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Greeting's form can't take Christ out of Christmas

Nov. 20, 2012 @ 12:00 AM

"Happy Holidays!" These words will inevitably be uttered countless times by employees at major retailers nationwide in the weeks ahead.

For many people, the gesture will hardly be newsworthy or eyebrow-raising. But for others, not being offered a "Merry Christmas" will be met with an offended disdain toward the employees, stores or country they project as taking the "Christ out of Christmas."

Will the offense be enough to cause said shopper to leave the store? Will the individual go as far as some organizations have in tracking which stores offer "Happy Holidays" and boycotting those retailers?

"Offense" is a double-edged sword, and it cuts both ways. Advice, and argumentation to support it, should be offered to those who will inevitably grit their teeth, seethe in their minds, and lament the downfall of the country at the lack of a "Merry Christmas" in their favorite superstore. The advice is this: Rejoice and respond to others out of a grounded expectation.

Christmas is a holiday created for celebration. Undoubtedly that celebration centers upon the Incarnation. The Incarnation is a historic, Christian doctrine that simply articulates that the God of the Bible took on flesh with the birth of Jesus the Christ. Because the Incarnation is a historic event, the objectivity of it is not predicated upon 21st century recognition -- in the form of holidays, days off from work or cultural greetings.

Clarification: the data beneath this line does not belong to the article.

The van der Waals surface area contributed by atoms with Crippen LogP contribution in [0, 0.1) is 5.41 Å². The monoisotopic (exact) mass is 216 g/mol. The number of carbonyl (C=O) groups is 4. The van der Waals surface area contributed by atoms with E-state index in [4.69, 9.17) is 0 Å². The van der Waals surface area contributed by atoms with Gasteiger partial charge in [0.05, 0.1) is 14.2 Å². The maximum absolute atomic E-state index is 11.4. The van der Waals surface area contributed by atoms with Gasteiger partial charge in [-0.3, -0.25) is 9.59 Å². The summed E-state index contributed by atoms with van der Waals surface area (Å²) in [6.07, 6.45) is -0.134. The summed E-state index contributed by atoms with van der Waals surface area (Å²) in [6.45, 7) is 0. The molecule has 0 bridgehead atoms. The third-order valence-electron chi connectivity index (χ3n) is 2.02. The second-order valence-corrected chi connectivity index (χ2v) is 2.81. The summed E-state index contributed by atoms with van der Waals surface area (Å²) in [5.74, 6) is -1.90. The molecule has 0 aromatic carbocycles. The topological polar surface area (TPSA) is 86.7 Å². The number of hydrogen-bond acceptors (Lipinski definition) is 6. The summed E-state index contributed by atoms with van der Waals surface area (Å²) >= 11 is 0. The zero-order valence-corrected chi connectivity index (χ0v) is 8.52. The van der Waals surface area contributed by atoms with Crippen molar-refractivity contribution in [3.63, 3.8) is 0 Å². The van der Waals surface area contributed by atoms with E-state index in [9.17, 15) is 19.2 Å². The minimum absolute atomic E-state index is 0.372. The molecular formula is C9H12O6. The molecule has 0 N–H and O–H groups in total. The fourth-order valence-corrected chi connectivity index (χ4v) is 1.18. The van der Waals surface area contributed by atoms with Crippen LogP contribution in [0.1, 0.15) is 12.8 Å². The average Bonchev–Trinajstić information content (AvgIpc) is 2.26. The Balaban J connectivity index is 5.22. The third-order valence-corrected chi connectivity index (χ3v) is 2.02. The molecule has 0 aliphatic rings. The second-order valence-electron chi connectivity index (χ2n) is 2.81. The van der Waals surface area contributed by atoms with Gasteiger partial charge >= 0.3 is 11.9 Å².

Was Best Buy, Target or Bass Pro Shop founded upon Christian principles? Do the stores fueling societal consumerism exist explicitly for the glory of God? Is Jesus mentioned in their mission statements?

The fact that stores increasingly set up Christmas merchandise well before Thanksgiving points to one of two things: These stores are greatly anticipating the worship of God in the birth of Jesus or financial motivation provides the fuel for behavior. Stores cater to Christmas shoppers not because of Christmas but because of shoppers.

As none would desire or expect to receive medical treatment from someone unqualified, we would rightly be aghast to know someone not a doctor called themselves one. Why then would anyone expect an industry that is not Christian to act as such?

When the greeter or checkout person smiles and gives you a "Happy Holidays," respond politely, smile back (especially on Black Friday, where "black" takes on greater connotations than fiscal growth), and know that you do not need the pretense of "keeping Christ in Christmas" when it is an impossibility for Him to be removed from your celebration.

William Erps is pastor of Missio Dei Church in Huntington.

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